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The Catalyst (Volume IV, Number 21)
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New College of Florida
New College of Florida
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Sarasota, Fla.
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February 22, 1968


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Four page issue of the student produced newspaper.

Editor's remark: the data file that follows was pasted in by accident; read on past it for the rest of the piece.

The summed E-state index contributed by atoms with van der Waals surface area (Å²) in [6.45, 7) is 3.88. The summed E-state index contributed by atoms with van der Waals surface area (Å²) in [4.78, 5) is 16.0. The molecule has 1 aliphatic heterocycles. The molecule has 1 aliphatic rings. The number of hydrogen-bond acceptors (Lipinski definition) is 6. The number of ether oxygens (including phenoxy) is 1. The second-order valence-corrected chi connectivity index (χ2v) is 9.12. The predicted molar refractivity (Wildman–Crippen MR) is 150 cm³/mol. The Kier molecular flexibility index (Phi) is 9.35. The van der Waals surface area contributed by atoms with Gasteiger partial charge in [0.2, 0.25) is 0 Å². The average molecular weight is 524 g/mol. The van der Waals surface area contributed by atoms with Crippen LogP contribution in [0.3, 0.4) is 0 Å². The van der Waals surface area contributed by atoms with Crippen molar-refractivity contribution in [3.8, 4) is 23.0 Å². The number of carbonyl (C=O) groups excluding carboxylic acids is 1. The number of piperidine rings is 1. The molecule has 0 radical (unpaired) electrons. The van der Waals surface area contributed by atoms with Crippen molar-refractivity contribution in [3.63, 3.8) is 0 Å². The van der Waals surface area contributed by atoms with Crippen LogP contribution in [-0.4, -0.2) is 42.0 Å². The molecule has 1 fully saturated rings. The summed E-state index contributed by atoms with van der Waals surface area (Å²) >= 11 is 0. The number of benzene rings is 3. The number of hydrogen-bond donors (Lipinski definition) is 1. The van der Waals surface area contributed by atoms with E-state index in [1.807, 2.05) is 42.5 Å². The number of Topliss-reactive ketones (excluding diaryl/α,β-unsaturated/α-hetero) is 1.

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Volume IV, Number 21 Published by Students of New College F ebrua ry 22, 1968 Elmendorf Follows Through Students will Discuss lntervisitation Rule End The Loeb Libracy in its rightful place. Several student leaders will meet tomorrow with President John Elmendorf and Dean of Students George Petrie to discuss problems connected with a possible abolition of the present inteiVisitation rule. Student Executive Committee chairman Ted Shoemaker told the SEC at its meeting last night that abolishment of the rule could come "as quickly as the beginning of the third term. 11 Reportedly, Elmendorf feels that the primary function of the present rule is to prevent students from becoming involved in undesirable situations. Elmendorf supposedly feels th:t promiscuity and prostitution are held in check by the rule. In